2.75 4.20 4.75 4.24


6.60 6.70


n/a 4.55 n/a 2.75 2.90 3.39 3.89


5.30 5.40

Canadian Imperial Bank Of Commerce


4.65 2.25

3.60 3.75 3.38 4.32


5.32 5.45

Royal Bank


4.65 6.45

3.40 3.75 4.25 5.14


6.65 6.80


n/a n/a 6.55

2.35 2.95 3.50 3.99


5.25 5.35

Bank of Montreal


6.85 9.30

7.25 7.40 7.40 7.40


7.65 7.95


6.50 4.65 6.55

2.35 3.95 4.50 5.19


6.60 n/a

First Time Home Buyers • See a mortgage specialist to determine what you can afford • Get pre-approved financing • Make a list of qualities & features you desire in a home • Choose a REALTOR® & view homes in your area • Make an offer • Choose a home inspector • Choose a lawyer or notary • Be aware of all costs involvedlawyer, taxes, inspections, adjust ments,i nsu ra nce - ask your REALTOR® • Make mortgage arrangements • Close the deal & move in • Don't forget moving expenses, utilities, home maintenance, snow removal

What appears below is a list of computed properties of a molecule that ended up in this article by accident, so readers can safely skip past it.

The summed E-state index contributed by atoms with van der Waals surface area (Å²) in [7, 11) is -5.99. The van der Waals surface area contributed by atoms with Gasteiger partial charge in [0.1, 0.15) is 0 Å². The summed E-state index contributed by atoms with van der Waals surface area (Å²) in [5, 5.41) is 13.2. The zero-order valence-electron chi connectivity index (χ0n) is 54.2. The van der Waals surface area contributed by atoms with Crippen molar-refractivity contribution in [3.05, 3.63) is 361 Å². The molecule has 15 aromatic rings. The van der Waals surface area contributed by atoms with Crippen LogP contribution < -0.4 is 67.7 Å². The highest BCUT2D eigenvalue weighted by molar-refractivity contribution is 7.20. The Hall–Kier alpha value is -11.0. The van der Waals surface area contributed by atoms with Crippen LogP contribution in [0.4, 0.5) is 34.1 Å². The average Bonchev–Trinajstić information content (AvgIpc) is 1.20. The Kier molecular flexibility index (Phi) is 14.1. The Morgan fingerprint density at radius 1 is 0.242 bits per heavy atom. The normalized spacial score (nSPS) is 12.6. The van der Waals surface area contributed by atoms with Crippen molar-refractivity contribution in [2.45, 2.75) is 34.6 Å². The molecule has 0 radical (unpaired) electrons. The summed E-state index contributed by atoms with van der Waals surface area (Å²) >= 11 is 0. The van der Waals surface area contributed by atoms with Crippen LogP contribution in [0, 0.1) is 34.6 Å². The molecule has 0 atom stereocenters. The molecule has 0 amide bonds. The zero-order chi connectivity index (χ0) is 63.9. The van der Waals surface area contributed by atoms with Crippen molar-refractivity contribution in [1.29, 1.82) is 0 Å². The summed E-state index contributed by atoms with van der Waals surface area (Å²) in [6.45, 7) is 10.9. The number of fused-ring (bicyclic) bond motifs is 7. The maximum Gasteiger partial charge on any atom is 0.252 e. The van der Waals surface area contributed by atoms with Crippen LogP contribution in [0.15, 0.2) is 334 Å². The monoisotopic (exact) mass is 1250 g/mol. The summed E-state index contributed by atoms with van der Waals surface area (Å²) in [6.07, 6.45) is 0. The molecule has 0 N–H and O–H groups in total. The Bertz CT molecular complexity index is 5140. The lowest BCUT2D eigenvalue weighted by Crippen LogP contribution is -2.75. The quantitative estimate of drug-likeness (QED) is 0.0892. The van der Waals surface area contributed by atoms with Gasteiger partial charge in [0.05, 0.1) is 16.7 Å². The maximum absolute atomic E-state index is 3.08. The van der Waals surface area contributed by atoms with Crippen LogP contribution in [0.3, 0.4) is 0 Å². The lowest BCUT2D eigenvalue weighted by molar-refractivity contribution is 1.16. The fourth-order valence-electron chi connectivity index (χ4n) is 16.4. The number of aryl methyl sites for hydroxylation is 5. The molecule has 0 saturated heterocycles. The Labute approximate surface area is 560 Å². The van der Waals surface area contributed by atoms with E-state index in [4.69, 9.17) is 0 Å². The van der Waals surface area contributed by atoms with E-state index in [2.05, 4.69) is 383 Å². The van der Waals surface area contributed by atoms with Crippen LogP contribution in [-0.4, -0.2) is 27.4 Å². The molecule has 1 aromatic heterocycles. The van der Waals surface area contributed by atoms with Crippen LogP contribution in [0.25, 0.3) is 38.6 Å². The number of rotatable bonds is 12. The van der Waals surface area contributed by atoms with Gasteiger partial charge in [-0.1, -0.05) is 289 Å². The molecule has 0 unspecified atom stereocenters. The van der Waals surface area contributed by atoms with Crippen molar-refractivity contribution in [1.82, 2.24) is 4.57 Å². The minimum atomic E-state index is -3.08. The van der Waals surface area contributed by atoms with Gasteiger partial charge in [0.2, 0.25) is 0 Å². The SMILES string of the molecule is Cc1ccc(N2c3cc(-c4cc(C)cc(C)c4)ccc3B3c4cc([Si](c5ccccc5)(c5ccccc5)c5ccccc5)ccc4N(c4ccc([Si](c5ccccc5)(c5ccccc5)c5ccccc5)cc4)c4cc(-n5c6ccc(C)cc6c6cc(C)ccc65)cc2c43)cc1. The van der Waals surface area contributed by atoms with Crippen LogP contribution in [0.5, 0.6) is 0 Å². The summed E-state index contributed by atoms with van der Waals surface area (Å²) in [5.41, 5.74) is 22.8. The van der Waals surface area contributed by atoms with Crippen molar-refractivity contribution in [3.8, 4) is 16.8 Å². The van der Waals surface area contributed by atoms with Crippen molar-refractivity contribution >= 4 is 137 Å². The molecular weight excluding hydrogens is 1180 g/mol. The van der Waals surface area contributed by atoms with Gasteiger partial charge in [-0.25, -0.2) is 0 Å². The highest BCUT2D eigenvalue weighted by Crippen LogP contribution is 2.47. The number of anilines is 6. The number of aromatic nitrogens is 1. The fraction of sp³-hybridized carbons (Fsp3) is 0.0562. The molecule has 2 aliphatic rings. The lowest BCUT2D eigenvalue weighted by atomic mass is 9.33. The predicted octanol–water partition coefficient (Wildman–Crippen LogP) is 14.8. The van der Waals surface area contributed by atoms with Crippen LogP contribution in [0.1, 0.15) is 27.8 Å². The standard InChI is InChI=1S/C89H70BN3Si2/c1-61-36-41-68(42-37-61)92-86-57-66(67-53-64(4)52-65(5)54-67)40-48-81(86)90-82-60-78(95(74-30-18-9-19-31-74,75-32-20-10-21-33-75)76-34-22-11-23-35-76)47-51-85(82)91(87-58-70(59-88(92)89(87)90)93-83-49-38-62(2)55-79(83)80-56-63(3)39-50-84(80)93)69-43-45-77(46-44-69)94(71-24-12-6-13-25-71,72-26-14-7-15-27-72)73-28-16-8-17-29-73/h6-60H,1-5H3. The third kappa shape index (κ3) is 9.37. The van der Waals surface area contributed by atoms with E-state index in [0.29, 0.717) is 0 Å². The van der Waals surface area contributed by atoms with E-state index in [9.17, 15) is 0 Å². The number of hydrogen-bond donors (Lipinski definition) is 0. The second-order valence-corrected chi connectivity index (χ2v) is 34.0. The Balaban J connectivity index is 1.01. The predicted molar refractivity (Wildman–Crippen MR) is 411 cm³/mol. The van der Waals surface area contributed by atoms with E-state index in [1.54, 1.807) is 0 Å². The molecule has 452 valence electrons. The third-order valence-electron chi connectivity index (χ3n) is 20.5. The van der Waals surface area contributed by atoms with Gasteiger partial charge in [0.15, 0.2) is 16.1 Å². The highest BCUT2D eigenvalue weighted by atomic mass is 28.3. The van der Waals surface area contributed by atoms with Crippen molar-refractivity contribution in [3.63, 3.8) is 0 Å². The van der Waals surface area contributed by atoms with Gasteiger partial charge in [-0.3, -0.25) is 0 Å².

What I can do for you:

Note: Rates are provided for information purposes. Rates should be verified by Financial Institutions.

I can help you through the whole process from start to finish. I can provide information on mortgage specialists, home inspections, closing costs & what to expect for costs after you own your home. I am available to arrange viewings of any MLS listing and look forward to helping you find your first home.